Friday, March 4, 2011

Zoing! In which life changes quickly...

Yesterday Big Guy became upset about something minor at school, and impulsively thought up a just-dangerous-enough-to-get-attention ploy. But a depressed kid who wants to send the message that he's hurting is not a poster child for good judgment. And what seems just-dangerous-enough can quickly end up being more than dangerous, or even fatal. Even if that wasn't the original intention.

Which is a bland way of saying that things didn't happen quite the way Big Guy expected, and a lot of people got very scared very fast. Big Guy's okay now. Andrew spent the evening with him in an ER last night, awaiting a psych evaluation.

We've gone through the ER so many times that I've developed a "Hey, at least I know he's safe if he's there" mentality. There are only two possible outcomes: either they keep him, or they don't. This time they didn't admit him.

Obviously, being released does not mean that Big Guy is healthy or well or even that he will be stable for more than the time being. Being released means that at the time he was evaluated he was no longer a danger to himself or others.

Big Guy's depressions are characterized by a daily mix of ups and downs, not all-the-time despair. You can ask him at 2pm how he's feeling, and he'll say he's fine. But at 4pm he might be struck by a wave of despair which nearly drowns him. It's taken us a long time to figure out that the severity of his depressions is discernible mainly by the number and frequency of his impulsive actions. The more fragile he is, the more often he falls apart. The more extreme his impulsive actions are, the worse he's faring.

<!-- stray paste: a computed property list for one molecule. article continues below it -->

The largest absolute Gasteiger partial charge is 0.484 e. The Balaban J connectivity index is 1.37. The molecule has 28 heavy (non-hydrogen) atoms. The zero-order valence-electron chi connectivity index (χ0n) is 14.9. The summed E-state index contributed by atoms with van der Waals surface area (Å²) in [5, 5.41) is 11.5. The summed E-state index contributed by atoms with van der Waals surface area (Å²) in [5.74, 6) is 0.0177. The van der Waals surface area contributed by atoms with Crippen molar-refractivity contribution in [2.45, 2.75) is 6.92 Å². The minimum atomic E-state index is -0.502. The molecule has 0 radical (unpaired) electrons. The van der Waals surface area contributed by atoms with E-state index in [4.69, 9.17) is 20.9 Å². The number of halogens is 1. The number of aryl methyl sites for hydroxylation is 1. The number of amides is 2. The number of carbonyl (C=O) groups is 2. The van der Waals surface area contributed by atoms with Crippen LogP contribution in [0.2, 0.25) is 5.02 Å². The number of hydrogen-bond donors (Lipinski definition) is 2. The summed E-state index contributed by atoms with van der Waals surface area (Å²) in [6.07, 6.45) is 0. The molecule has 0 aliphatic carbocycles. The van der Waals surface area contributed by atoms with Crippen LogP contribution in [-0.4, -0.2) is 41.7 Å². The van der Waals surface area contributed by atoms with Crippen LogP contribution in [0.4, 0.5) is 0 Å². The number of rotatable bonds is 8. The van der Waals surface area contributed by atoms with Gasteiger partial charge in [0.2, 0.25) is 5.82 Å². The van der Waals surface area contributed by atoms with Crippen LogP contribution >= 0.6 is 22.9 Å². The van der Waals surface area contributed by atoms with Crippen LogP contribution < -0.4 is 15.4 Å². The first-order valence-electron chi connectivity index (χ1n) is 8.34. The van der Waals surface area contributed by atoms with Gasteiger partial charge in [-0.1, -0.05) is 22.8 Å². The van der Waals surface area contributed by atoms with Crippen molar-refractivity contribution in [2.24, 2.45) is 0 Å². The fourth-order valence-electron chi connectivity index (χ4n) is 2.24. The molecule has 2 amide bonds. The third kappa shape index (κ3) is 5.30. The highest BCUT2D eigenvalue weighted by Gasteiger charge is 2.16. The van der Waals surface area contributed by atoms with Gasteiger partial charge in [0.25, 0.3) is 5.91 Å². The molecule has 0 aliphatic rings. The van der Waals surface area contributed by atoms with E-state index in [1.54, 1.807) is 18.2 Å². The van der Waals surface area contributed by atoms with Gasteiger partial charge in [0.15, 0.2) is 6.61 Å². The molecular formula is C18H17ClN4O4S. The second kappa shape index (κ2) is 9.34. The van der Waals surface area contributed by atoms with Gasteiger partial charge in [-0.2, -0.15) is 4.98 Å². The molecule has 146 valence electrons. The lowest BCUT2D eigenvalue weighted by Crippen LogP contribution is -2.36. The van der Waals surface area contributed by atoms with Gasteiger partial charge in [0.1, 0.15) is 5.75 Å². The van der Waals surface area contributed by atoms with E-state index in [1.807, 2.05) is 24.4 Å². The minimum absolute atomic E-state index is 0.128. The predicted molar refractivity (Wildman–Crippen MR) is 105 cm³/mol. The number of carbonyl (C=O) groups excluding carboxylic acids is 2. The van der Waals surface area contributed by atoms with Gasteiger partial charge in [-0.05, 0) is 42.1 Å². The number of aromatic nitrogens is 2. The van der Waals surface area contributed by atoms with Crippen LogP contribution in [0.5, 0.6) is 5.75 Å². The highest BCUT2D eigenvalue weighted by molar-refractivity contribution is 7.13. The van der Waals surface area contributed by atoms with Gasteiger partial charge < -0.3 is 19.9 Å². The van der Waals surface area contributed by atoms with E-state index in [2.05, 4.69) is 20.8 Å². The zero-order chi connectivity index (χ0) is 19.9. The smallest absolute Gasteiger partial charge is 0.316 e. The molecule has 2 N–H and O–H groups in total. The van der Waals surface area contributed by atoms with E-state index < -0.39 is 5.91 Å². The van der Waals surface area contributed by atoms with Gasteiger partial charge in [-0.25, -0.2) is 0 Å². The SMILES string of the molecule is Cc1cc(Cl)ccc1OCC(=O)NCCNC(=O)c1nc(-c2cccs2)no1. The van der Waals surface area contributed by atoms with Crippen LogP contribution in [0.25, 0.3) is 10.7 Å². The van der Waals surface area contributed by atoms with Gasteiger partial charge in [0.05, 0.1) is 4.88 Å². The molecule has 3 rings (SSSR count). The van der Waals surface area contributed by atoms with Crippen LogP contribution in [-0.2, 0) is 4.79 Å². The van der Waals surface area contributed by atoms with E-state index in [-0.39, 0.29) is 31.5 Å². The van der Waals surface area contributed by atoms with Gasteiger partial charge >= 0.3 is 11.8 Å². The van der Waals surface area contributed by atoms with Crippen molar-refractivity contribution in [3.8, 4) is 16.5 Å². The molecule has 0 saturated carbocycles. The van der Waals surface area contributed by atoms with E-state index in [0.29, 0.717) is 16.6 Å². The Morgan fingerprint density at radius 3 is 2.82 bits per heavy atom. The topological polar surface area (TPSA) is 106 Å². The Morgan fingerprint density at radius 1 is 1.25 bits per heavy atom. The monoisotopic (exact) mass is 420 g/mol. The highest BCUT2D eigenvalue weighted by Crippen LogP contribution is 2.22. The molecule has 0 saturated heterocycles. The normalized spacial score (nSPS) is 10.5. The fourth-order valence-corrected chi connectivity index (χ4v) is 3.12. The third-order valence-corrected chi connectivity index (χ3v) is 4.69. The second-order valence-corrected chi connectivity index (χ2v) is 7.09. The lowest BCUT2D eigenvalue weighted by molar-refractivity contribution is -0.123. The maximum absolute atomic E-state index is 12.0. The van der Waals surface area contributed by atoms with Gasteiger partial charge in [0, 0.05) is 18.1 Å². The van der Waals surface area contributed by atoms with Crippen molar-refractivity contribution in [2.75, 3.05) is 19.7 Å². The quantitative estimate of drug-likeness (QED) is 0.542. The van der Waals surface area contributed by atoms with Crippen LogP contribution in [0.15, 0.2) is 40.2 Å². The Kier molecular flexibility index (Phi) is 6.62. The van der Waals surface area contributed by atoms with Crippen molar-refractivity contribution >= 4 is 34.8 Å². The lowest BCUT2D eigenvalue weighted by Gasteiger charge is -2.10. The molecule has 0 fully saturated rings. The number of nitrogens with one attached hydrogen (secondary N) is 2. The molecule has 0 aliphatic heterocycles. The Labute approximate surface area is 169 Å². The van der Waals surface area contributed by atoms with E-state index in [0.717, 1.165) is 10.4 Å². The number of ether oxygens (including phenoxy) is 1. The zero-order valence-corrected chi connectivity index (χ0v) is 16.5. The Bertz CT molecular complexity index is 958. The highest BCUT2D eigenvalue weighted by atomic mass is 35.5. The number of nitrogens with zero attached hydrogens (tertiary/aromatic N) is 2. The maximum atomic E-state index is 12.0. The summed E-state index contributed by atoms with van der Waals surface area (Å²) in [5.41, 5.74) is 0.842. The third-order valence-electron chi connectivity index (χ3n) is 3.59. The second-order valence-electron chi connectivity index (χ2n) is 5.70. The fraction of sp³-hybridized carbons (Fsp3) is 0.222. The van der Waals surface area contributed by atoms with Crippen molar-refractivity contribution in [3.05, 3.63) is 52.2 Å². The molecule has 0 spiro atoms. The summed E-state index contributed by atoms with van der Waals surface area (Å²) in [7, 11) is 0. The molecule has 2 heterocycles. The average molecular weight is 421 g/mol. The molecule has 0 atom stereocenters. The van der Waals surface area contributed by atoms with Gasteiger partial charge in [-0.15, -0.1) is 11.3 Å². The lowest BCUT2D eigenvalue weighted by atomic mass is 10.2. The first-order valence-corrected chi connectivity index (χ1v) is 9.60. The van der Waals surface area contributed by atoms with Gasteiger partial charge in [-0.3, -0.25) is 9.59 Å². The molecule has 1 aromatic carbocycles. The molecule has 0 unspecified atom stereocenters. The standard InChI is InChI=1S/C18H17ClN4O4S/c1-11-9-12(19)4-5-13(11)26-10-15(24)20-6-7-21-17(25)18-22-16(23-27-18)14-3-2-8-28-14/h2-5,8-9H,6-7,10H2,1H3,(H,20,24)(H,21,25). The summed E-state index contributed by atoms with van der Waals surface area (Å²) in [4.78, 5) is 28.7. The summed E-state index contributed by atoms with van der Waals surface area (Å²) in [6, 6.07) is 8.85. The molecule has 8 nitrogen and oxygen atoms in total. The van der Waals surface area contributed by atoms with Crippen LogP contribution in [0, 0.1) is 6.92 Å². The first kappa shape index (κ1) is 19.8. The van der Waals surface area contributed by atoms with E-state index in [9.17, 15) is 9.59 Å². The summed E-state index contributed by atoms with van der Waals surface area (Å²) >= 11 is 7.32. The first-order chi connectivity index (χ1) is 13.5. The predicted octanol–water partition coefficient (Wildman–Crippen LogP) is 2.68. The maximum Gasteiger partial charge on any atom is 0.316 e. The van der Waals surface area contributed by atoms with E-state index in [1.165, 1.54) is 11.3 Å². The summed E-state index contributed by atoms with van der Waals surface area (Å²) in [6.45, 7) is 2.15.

He's coming for a visit tomorrow, and is eager to be at home with the family. I will be glad to give him a long, giant hug.


  1. I hope you all are faring well today.

  2. I'm glad he didn't need to be admitted. I hope you're having a good day. I hope the folks at his school now recognize that when you say something is wrong, they should take you seriously. Phew.

  3. yes i hope the school listens to you now. thinking of youxo

  4. Sending thoughts of support...
    (Magpie sent me)
    -Other Heidi

  5. Clarification: it's not the school, but the residence. The school is fabulous, and very supportive.

  6. I just found your blog, but I am familiar with you through many years of Guideposts reading.

    I am very sorry to hear about your son's struggles. I struggled with the same type of depression (with severe daily ups and downs) seven years ago, and remembering how it was for me in my twenties, I cannot even imagine what it would be like as a child.

    My prayers are with your family, and your son is lucky to have such strong advocates for his mental health.

  7. We have a family member with bipolar illness and when there is difficulty it is amazingly difficult - feeling so powerless and scared and wondering how the health care team can release her when she is not well...but there are many more days when she is managing. It's a huge challenge for me and I cannot imagine what it is like for her.

  8. I am very moved by what you write about your journey with Big Guy. Maggie Christ recommended I read your blog because we are going through very parallel situations with my daughter. Knowing I am not alone and that others are navigating the maze of services and unpredictable behavior and hopes despite terrifying helped me a lot to read what you have gone through. She is currently in the hospital (day 16), waiting to see if she is accepted into a residence facility. Thank you for your honest and insightful sharing of what this journey has been like.